To oversimplify the problem, extractive industries, rogue corporations (and our public institutions today are run as if they are themselves corporations) and predatory financial practices are under no nation’s, people’s or “global authority’s” control and beholden to no one. These unnatural forces have triggered a Natural response to which no one — not even “the 1%” — are immune.

      Of the primary themes of TDAB and The Chrysalis, one of the most prevalent is that our collective response to this as species is “crucial.” Whereas that term is most often used to mean “important to our (i.e. human beings’) survival,” Rosenstock’s (et al) sense of “crucial” is quite different than the “modern” understanding of the term, as beautifully illustrated in a recent post.

      • InfiniteWarrior says :

        It should be noted that the Victor Lebow quote included The Story of Stuff became the subject of quite a bit of controversy. It was intended as a critique, not a prescriptive.

  3. Scott Preston says :

    Another Canadian mining firm gets taken to task in an article in today’s Guardian, this one in Romania. Interesting picture that attends this article, too… an old historic church being submerged in a tailing pond. That says a lot in itself

    Another interesting article in today’s Guardian — the Long Read by Nikil Saval on the rise and fall of the idea of global “free trade” as a universal good (ie, neo-liberal globalisation). At least it provides a fairly good history of the idea

  4. abdulmonem says :

    Jokes are needed to alleviate the impact of the harshness of critical thinking, intentional killing and the wide spread aggression, to regain balance to move forward again until we meet god. Terrestrials never stopped scanning the refuse and ruins of humanity until they run in the ground. Our world are filled with the extraterritoriall violations of other territories rights. Scott, my conviction that the other side of god is going to be released on the world is what made me say what I say. The world is not godless and the falsification of his rules is tolerated for some some time then the operation of his paradoxicak names becomes effective.

  5. mikemackd says :

    Speaking from my part of the world, the world’s largest mining company, BHP, is known as the Big Australian, and as such gains the allegiance of Australians who want to huff up their egos and pocketbooks. It is big all right; the “Australian” part is not as clear-cut; it’s a mighty multinational: some of its executives were accused of murder following the Samarco spill in Brazil, but an out-of court settlement has been reached.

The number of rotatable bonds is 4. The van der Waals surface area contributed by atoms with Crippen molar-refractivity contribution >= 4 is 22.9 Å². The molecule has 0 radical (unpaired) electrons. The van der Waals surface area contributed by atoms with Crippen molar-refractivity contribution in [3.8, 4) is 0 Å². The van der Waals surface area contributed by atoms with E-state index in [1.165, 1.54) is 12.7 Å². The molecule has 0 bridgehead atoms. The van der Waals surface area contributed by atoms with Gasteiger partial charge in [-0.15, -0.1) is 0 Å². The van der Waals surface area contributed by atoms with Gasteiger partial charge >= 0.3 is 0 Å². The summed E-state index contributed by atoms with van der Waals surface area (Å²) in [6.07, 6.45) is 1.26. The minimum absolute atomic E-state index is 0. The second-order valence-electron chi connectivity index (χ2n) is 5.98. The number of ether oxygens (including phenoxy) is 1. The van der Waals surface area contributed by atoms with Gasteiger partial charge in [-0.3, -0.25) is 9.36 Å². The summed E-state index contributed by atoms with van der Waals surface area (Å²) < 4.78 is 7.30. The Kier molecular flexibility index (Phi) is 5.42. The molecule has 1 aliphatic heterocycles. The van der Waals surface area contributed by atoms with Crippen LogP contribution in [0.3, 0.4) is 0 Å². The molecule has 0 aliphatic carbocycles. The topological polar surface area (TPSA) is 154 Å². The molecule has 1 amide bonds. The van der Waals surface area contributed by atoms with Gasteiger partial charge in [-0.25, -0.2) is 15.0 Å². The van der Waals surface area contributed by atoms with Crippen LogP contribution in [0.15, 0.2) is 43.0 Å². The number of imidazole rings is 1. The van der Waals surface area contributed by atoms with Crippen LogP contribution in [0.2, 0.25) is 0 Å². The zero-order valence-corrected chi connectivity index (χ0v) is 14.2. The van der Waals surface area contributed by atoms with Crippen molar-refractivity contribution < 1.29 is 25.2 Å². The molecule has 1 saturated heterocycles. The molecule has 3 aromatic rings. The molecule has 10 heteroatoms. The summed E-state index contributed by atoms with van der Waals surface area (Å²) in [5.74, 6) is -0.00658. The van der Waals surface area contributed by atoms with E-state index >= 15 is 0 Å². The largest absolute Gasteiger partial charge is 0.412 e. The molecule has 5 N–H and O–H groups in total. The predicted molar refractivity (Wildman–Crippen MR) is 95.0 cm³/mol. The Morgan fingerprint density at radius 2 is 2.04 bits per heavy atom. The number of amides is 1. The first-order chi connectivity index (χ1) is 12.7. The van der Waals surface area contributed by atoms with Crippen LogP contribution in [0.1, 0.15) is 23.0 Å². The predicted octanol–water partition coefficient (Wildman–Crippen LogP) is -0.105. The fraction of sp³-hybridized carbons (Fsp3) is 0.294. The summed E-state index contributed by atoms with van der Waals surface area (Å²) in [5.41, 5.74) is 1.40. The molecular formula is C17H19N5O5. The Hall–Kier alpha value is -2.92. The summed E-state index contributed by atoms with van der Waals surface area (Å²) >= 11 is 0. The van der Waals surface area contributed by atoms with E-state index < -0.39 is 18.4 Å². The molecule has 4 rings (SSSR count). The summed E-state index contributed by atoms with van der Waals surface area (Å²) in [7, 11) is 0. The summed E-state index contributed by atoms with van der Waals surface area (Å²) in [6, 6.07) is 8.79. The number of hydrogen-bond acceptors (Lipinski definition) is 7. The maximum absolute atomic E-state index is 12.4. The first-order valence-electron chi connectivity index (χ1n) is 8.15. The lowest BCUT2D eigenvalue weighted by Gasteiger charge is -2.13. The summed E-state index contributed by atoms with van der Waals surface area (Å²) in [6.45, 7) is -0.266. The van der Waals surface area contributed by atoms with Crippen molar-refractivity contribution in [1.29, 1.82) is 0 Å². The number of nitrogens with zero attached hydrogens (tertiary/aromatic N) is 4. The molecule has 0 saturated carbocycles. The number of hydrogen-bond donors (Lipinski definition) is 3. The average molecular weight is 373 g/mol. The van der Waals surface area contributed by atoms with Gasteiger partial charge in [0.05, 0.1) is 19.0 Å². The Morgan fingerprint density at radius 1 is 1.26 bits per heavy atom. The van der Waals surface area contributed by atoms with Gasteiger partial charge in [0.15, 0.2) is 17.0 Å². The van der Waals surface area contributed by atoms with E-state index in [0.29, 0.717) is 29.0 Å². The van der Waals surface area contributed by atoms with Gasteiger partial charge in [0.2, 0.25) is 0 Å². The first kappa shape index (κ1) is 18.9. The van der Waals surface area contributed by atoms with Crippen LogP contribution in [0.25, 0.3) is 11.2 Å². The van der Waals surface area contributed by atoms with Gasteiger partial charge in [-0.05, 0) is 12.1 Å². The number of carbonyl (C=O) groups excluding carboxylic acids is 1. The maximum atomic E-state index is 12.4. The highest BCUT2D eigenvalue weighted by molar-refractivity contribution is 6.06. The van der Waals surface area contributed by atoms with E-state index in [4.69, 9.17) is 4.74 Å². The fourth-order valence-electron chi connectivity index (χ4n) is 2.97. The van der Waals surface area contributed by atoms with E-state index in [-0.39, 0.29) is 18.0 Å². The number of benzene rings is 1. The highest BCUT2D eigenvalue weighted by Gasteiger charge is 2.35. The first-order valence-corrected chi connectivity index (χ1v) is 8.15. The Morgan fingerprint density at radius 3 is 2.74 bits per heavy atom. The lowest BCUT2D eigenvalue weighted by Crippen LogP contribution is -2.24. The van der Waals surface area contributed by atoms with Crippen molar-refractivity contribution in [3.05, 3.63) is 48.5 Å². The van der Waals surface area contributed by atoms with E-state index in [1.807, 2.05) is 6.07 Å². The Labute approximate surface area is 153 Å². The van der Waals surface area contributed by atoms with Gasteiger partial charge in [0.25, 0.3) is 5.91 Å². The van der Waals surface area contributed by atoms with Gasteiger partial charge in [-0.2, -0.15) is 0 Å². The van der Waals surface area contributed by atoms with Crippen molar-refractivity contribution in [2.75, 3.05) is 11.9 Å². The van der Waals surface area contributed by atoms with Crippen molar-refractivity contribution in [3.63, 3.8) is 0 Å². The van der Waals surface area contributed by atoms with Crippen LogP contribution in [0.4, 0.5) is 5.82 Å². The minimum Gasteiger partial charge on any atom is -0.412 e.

Australia is also the world’s largest coal exporter. Last night there was a revealing program on the Australian Broadcasting Corporation with an accusation – how substantial, I can’t say – of how the miners control Australian politicians: “There’s an Australian Stockholm Syndrome built on donations, royalties, taxes, and threats”. Through funding by mining companies and the later Prime Minister Tony Abbott and his scaremongering about a “great big new tax” the then-PM, Kevin Rudd, lost power. The interviewee, Anna Krien, recounted how a mining company CEO said in London, “let that be a lesson to all governments around the world who are considering this kind of thing”, the kind of thing being a carbon tax.

    Anna Krien then remarked about there being a hollowness of values at the core of Australian politics. In our vocabulary, she said the relevant politicians are now the servo-mechanisms of the mining wing of the megamachine. She alleges that Parliament is now a transit lounge for cushy jobs in the mining industry once they have sufficiently served their miner-masters. Such jobs go not only to the politicians, but their staff.

    I wonder if the same can be said in Canada? If so, like here, the corruption is not just “out there” in countries that most voters can be counted on not to care about, but also “in here”, rotting the very core of national life. It would appear that most voters can be counted on not to care about that, either.

    • mikemackd says :

      There’s a book just republished in a Penguin edition called “Democracy in Chains”, about James Buchanan providing the brains and the Koch Brothers the brawn to implement the chaining. I wonder how many in other countries besides the USA might have been singing from the same songsheet?

    • Scott Preston says :

      BHP is quite well-known here. It has big stakes in the Saskatchewan potash sector. It was blocked a while back from trying to acquire even bigger stakes.

      Mining doesn’t have as high a public profile here as petroleum among extractive industries, and which is probably more often than not where a lot of politicians end up. Yet, there might even be more skullduggery in the mining sector than the petroleum. Only slowly are we learning about Canadian mining operations in other parts of the world (including, recently, a uranium mine at the Grand Canyon that is being resisted by indigenous people there).

      There is, I’ve discovered, a Canadian organisation called “Mining Watch” that keeps track of Canadian mining operations abroad. Until recently, I never even heard of it,

    • InfiniteWarrior says :

      If it’s viewed as lucrative, it is part and parcel of the “multinational” “resource wars.” There is little to nothing voters can do about it, but a great deal heightened awareness and consciousness can.

      HSBC triggers investigation into palm oil company over deforestation allegations.

  6. abdulmonem says :

    In the same painful context, Engelhardt has an article on his site, Bombing the rubble. What keeps me in a state of shock ,the way the emissary puppets under the wrongly called masters call the rubblization of things and people, victory.